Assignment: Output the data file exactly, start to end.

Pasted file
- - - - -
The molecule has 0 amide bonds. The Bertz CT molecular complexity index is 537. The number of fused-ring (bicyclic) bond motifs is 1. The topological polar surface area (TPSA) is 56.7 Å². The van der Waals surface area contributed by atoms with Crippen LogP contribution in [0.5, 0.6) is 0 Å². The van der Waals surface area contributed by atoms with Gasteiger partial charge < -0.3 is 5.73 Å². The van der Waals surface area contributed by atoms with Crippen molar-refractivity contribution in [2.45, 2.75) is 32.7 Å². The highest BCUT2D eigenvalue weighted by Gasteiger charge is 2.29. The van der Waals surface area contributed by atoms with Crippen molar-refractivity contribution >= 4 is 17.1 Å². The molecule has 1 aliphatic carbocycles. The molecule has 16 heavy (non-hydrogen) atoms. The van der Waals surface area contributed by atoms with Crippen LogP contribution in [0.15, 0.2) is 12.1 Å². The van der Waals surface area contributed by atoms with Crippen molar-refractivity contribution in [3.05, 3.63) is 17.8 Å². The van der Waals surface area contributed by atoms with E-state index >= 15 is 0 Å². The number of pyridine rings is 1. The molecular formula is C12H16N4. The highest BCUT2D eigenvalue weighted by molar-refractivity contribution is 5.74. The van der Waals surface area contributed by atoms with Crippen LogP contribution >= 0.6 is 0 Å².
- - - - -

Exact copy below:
The molecule has 0 amide bonds. The Bertz CT molecular complexity index is 537. The number of fused-ring (bicyclic) bond motifs is 1. The topological polar surface area (TPSA) is 56.7 Å². The van der Waals surface area contributed by atoms with Crippen LogP contribution in [0.5, 0.6) is 0 Å². The van der Waals surface area contributed by atoms with Gasteiger partial charge < -0.3 is 5.73 Å². The van der Waals surface area contributed by atoms with Crippen molar-refractivity contribution in [2.45, 2.75) is 32.7 Å². The highest BCUT2D eigenvalue weighted by Gasteiger charge is 2.29. The van der Waals surface area contributed by atoms with Crippen molar-refractivity contribution >= 4 is 17.1 Å². The molecule has 1 aliphatic carbocycles. The molecule has 16 heavy (non-hydrogen) atoms. The van der Waals surface area contributed by atoms with Crippen LogP contribution in [0.15, 0.2) is 12.1 Å². The van der Waals surface area contributed by atoms with Crippen molar-refractivity contribution in [3.05, 3.63) is 17.8 Å². The van der Waals surface area contributed by atoms with E-state index >= 15 is 0 Å². The number of pyridine rings is 1. The molecular formula is C12H16N4. The highest BCUT2D eigenvalue weighted by molar-refractivity contribution is 5.74. The van der Waals surface area contributed by atoms with Crippen LogP contribution >= 0.6 is 0 Å².